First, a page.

• All declarations must have the same type. For example, even if rgblink(1)'s -w flag is used, WRAM0 and WRAMX types are still considered different.
  • Different constraints (alignment, bank, etc.) can be specified for each unionized section declaration, but they must all be compatible. For example, alignment must be compatible with any fixed address, all specified banks must be the same, etc.
  • A section fragment may not be unionized; after all, that wouldn't make much sense.

When RGBASM merges two fragments, the one encountered later is appended to the one encountered earlier.

When RGBLINK merges two fragments, the one whose file was specified last is appended to the one whose file was specified first. For example, assuming ‘bar.o’, ‘baz.o’, and ‘foo.o’ all contain a fragment with the same name, the command

rgblink -o rom.gb baz.o foo.o bar.o
would produce the fragment from ‘baz.o’ first, followed by the one from ‘foo.o’, and the one from ‘bar.o’ last.

RGBDS supports several types of symbols:

Numeric symbol designating a memory location. May or may not have a value known at assembly time.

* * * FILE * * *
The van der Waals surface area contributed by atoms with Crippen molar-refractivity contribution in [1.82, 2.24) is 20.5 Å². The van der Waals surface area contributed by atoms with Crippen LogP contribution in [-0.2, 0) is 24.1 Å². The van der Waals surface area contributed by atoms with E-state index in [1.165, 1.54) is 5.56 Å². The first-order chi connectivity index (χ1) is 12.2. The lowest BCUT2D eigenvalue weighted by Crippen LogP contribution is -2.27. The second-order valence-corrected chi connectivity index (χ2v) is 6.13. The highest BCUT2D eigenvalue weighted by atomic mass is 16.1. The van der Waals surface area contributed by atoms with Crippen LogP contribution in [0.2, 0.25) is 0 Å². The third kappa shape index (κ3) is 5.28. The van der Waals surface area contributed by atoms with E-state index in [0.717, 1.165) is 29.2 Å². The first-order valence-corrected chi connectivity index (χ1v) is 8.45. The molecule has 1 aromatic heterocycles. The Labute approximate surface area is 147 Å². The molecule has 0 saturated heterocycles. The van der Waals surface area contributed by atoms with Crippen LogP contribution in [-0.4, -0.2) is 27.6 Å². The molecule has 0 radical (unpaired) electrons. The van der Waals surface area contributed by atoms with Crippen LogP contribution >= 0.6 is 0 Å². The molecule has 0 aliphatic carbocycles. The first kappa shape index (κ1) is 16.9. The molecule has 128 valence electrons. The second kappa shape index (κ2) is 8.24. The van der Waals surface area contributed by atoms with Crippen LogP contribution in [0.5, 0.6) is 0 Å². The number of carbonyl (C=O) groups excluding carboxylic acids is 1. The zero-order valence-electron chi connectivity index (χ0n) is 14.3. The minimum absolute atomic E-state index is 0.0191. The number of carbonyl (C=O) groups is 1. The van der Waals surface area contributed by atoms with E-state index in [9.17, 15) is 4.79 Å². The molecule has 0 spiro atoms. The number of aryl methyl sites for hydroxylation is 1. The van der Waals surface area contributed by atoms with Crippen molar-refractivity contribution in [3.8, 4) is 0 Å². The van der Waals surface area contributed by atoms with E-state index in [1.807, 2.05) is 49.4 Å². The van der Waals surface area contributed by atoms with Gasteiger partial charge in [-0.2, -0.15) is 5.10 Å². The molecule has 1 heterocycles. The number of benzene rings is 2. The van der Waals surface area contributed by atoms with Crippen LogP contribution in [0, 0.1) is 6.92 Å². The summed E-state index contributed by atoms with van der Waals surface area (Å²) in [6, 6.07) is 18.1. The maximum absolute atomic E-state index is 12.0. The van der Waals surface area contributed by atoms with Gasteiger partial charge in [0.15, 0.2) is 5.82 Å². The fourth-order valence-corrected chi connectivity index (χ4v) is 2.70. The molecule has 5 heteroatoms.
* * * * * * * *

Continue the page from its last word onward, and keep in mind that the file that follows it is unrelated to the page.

Numeric symbol whose value has to be known at assembly time.
A block of rgbasm code that can be invoked later.
A text string that can be expanded later, similarly to a macro.

Symbol names can contain ASCII letters, numbers, underscores ‘_’, hashes ‘#’ and at signs ‘@’. However, they must begin with either a letter or an underscore. Additionally, label names can contain up to a single dot ‘.’, which may not be the first character.

A symbol cannot have the same name as a reserved keyword.

One of the assembler's main tasks is to keep track of addresses for you, so you can work with meaningful names instead of “magic” numbers. Labels enable just that: a label ties a name to a specific location within a section. A label resolves to a bank and address, determined at the same time as its parent section's (see further in this section).

A label is defined by writing its name at the beginning of a line, followed by one or two colons, without any whitespace between the label name and the colon(s). Declaring a label (global or local) with two colons ‘::’ will define and EXPORT it at the same time. (See Exporting and importing symbols below). When defining a local label, the colon can be omitted, and rgbasm will act as if there was only one.

A label is said to be if its name contains a dot ‘.’; otherwise, it is said to be (not to be mistaken with “exported”, explained in Exporting and importing symbols further below). More than one dot in label names is not allowed.

For convenience, local labels can use a shorthand syntax: when a symbol name starting with a dot is found (for example, inside an expression, or when declaring a label), then the current “label scope” is implicitly prepended.

Defining a global label sets it as the current “label scope”, until the next global label definition, or the end of the current section.

Here are some examples of label definitions:

GlobalLabel:
AnotherGlobal: